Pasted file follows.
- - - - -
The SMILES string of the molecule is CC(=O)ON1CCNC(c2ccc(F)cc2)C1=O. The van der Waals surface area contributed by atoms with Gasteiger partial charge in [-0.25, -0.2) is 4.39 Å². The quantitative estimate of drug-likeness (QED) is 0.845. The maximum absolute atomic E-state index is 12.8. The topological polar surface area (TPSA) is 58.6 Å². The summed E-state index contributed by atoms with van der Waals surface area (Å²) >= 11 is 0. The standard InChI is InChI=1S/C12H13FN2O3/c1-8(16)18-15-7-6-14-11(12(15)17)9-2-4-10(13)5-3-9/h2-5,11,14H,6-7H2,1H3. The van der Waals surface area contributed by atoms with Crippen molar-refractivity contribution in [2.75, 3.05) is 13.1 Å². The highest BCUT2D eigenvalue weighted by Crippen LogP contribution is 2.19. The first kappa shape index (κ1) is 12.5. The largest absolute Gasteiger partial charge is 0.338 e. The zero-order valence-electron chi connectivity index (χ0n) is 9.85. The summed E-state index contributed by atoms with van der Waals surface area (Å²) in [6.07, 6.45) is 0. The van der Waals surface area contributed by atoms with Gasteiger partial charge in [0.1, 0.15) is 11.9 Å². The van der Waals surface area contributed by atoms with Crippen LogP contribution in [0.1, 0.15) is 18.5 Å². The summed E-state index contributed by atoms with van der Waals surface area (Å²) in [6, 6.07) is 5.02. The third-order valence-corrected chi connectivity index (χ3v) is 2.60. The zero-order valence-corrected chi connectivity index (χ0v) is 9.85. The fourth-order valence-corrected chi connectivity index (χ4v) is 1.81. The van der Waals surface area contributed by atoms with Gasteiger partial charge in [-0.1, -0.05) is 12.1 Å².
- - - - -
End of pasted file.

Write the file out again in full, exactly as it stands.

The SMILES string of the molecule is CC(=O)ON1CCNC(c2ccc(F)cc2)C1=O. The van der Waals surface area contributed by atoms with Gasteiger partial charge in [-0.25, -0.2) is 4.39 Å². The quantitative estimate of drug-likeness (QED) is 0.845. The maximum absolute atomic E-state index is 12.8. The topological polar surface area (TPSA) is 58.6 Å². The summed E-state index contributed by atoms with van der Waals surface area (Å²) >= 11 is 0. The standard InChI is InChI=1S/C12H13FN2O3/c1-8(16)18-15-7-6-14-11(12(15)17)9-2-4-10(13)5-3-9/h2-5,11,14H,6-7H2,1H3. The van der Waals surface area contributed by atoms with Crippen molar-refractivity contribution in [2.75, 3.05) is 13.1 Å². The highest BCUT2D eigenvalue weighted by Crippen LogP contribution is 2.19. The first kappa shape index (κ1) is 12.5. The largest absolute Gasteiger partial charge is 0.338 e. The zero-order valence-electron chi connectivity index (χ0n) is 9.85. The summed E-state index contributed by atoms with van der Waals surface area (Å²) in [6.07, 6.45) is 0. The van der Waals surface area contributed by atoms with Gasteiger partial charge in [0.1, 0.15) is 11.9 Å². The van der Waals surface area contributed by atoms with Crippen LogP contribution in [0.1, 0.15) is 18.5 Å². The summed E-state index contributed by atoms with van der Waals surface area (Å²) in [6, 6.07) is 5.02. The third-order valence-corrected chi connectivity index (χ3v) is 2.60. The zero-order valence-corrected chi connectivity index (χ0v) is 9.85. The fourth-order valence-corrected chi connectivity index (χ4v) is 1.81. The van der Waals surface area contributed by atoms with Gasteiger partial charge in [-0.1, -0.05) is 12.1 Å².